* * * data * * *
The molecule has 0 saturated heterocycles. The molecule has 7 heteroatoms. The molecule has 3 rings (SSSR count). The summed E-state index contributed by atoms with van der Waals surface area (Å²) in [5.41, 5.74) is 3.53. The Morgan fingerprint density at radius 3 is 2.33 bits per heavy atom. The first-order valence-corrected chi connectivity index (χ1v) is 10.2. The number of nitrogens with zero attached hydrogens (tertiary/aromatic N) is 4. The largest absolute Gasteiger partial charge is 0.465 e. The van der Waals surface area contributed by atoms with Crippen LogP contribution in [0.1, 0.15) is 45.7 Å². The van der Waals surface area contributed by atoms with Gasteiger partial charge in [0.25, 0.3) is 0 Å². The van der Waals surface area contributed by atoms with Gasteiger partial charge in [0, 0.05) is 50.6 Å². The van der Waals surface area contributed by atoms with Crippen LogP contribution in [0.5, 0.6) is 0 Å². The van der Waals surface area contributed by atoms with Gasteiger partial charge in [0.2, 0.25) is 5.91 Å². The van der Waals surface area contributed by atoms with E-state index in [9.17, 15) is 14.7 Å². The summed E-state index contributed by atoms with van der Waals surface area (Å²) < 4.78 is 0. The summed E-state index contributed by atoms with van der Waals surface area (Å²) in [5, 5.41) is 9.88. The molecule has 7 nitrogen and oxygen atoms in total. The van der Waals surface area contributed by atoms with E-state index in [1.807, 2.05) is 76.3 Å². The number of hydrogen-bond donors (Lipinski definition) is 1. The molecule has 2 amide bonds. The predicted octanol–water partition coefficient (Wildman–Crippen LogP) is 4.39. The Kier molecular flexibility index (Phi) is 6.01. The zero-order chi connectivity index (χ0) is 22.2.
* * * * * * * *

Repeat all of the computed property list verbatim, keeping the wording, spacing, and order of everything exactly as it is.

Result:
The molecule has 0 saturated heterocycles. The molecule has 7 heteroatoms. The molecule has 3 rings (SSSR count). The summed E-state index contributed by atoms with van der Waals surface area (Å²) in [5.41, 5.74) is 3.53. The Morgan fingerprint density at radius 3 is 2.33 bits per heavy atom. The first-order valence-corrected chi connectivity index (χ1v) is 10.2. The number of nitrogens with zero attached hydrogens (tertiary/aromatic N) is 4. The largest absolute Gasteiger partial charge is 0.465 e. The van der Waals surface area contributed by atoms with Crippen LogP contribution in [0.1, 0.15) is 45.7 Å². The van der Waals surface area contributed by atoms with Gasteiger partial charge in [0.25, 0.3) is 0 Å². The van der Waals surface area contributed by atoms with Gasteiger partial charge in [0, 0.05) is 50.6 Å². The van der Waals surface area contributed by atoms with Crippen LogP contribution in [0.5, 0.6) is 0 Å². The van der Waals surface area contributed by atoms with Gasteiger partial charge in [0.2, 0.25) is 5.91 Å². The van der Waals surface area contributed by atoms with E-state index in [9.17, 15) is 14.7 Å². The summed E-state index contributed by atoms with van der Waals surface area (Å²) < 4.78 is 0. The summed E-state index contributed by atoms with van der Waals surface area (Å²) in [5, 5.41) is 9.88. The molecule has 7 nitrogen and oxygen atoms in total. The van der Waals surface area contributed by atoms with E-state index in [1.807, 2.05) is 76.3 Å². The number of hydrogen-bond donors (Lipinski definition) is 1. The molecule has 2 amide bonds. The predicted octanol–water partition coefficient (Wildman–Crippen LogP) is 4.39. The Kier molecular flexibility index (Phi) is 6.01. The zero-order chi connectivity index (χ0) is 22.2.